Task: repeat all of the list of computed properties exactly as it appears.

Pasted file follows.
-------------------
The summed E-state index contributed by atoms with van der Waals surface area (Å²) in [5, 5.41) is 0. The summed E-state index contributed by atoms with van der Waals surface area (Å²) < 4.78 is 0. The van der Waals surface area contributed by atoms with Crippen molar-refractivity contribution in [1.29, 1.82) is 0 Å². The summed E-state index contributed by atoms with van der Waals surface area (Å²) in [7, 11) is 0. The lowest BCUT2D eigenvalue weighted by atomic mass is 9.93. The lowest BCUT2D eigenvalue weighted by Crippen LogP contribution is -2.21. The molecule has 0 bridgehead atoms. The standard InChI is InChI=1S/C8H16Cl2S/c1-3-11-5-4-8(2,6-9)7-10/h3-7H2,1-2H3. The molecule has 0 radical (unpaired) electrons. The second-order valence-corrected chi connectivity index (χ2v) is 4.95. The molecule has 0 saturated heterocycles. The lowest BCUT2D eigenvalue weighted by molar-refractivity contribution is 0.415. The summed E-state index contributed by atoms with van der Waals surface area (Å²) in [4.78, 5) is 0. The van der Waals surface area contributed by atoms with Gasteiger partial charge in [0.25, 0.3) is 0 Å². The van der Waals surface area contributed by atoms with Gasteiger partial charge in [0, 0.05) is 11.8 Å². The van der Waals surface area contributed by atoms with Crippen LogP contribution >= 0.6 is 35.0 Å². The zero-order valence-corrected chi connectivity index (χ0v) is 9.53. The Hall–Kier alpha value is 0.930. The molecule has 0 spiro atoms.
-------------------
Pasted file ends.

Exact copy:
The summed E-state index contributed by atoms with van der Waals surface area (Å²) in [5, 5.41) is 0. The summed E-state index contributed by atoms with van der Waals surface area (Å²) < 4.78 is 0. The van der Waals surface area contributed by atoms with Crippen molar-refractivity contribution in [1.29, 1.82) is 0 Å². The summed E-state index contributed by atoms with van der Waals surface area (Å²) in [7, 11) is 0. The lowest BCUT2D eigenvalue weighted by atomic mass is 9.93. The lowest BCUT2D eigenvalue weighted by Crippen LogP contribution is -2.21. The molecule has 0 bridgehead atoms. The standard InChI is InChI=1S/C8H16Cl2S/c1-3-11-5-4-8(2,6-9)7-10/h3-7H2,1-2H3. The molecule has 0 radical (unpaired) electrons. The second-order valence-corrected chi connectivity index (χ2v) is 4.95. The molecule has 0 saturated heterocycles. The lowest BCUT2D eigenvalue weighted by molar-refractivity contribution is 0.415. The summed E-state index contributed by atoms with van der Waals surface area (Å²) in [4.78, 5) is 0. The van der Waals surface area contributed by atoms with Gasteiger partial charge in [0.25, 0.3) is 0 Å². The van der Waals surface area contributed by atoms with Gasteiger partial charge in [0, 0.05) is 11.8 Å². The van der Waals surface area contributed by atoms with Crippen LogP contribution >= 0.6 is 35.0 Å². The zero-order valence-corrected chi connectivity index (χ0v) is 9.53. The Hall–Kier alpha value is 0.930. The molecule has 0 spiro atoms.